The OIE move will involve the most extensive renovations, says Paul Farnsworth, project manager for the relocations. The office’s new digs in the sunny former dining area will entail the creation of new offices, gathering spaces, a kitchen area and dedicated rooms for Muslim, Hindu and Buddhist religious practices.
OIE will have its own entrance on Campus Avenue, and a second access for emergency egress will be created. The office will end up with more floor space than in the current location.
As the old houses come down, subcontractors directed by the firm serving as construction manager (think: general contractor), Consigli Construction of Milford, Mass., will grade the terrain and start utilities work. (Longtime Construction Update fans will remember Consigli from the Alumni Walk-New Commons project.) The goal, Streifel says, is to finish major utilities work by Thanksgiving.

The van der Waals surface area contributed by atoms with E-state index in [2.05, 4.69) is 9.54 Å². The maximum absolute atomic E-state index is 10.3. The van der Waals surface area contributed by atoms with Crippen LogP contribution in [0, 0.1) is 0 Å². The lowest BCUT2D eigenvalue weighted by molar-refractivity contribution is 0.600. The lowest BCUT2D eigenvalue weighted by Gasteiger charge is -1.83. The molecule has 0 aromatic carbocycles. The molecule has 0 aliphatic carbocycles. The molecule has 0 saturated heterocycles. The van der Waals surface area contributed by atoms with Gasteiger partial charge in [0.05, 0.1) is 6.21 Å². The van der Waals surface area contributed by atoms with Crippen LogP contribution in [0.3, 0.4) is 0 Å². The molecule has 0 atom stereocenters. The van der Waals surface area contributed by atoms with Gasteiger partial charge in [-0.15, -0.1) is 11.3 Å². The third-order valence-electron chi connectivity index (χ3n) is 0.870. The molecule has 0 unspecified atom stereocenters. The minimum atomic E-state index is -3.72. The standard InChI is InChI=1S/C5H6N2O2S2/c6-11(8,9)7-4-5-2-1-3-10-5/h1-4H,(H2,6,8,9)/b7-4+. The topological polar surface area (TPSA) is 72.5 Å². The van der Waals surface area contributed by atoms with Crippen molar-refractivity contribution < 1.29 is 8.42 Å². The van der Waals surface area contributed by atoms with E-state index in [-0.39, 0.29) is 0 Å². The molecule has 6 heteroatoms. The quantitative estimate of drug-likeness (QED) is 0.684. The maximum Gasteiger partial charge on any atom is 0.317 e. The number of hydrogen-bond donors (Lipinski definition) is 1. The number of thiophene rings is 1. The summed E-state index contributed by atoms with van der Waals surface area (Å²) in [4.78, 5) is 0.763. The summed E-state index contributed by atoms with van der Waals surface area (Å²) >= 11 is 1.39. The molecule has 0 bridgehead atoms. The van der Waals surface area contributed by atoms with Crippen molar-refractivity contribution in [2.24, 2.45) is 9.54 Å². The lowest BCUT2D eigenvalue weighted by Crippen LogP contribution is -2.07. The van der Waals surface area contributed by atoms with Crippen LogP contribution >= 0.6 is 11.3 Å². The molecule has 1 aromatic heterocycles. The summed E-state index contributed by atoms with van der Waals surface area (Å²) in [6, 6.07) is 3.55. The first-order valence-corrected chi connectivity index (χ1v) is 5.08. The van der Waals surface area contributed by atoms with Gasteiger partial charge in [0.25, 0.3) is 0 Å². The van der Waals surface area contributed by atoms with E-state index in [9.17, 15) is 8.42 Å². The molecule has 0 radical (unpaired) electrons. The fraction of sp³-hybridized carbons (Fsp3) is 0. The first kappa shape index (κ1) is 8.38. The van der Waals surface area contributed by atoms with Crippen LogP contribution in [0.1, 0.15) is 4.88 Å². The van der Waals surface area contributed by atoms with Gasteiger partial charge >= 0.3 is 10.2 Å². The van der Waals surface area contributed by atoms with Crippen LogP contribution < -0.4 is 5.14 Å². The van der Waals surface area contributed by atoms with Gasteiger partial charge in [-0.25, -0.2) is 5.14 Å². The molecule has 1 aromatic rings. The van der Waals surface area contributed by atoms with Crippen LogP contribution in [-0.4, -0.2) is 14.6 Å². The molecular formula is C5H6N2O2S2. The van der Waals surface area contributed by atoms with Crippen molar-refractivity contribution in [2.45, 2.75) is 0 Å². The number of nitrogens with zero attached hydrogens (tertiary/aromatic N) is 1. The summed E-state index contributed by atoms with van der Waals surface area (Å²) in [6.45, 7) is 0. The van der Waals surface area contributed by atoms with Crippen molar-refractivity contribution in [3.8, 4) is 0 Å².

“We want to get in and out of the streets between now and then in order to be able to set ourselves up for a nice productive winter” of foundation and structural work. And then Campus Construction Update will really have a use for that toolbelt. (Now if we could just get the camera sorted out.)
The foundation work, by the way, will be informed by work that took place last December. At several sites on and near Campus Avenue, boring crews (drilling! drilling!) took core samples for an analysis of the soil structures.
This preliminary geotechnical work tells the architect “what structural loads and what foundations are appropriate to our project,” Streifel explains. “It’s the same type of soil that we’ve encountered elsewhere on campus. It’s pretty typical — some marine clays, some softer silty layers.”
Music to Campus Construction Update’s ears.
Can we talk? Got questions or comments about construction at Bates? Please contact Doug Hubley at email@example.com, putting “O Wise One” . . . sorry, “Campus Construction Update” in the subject line.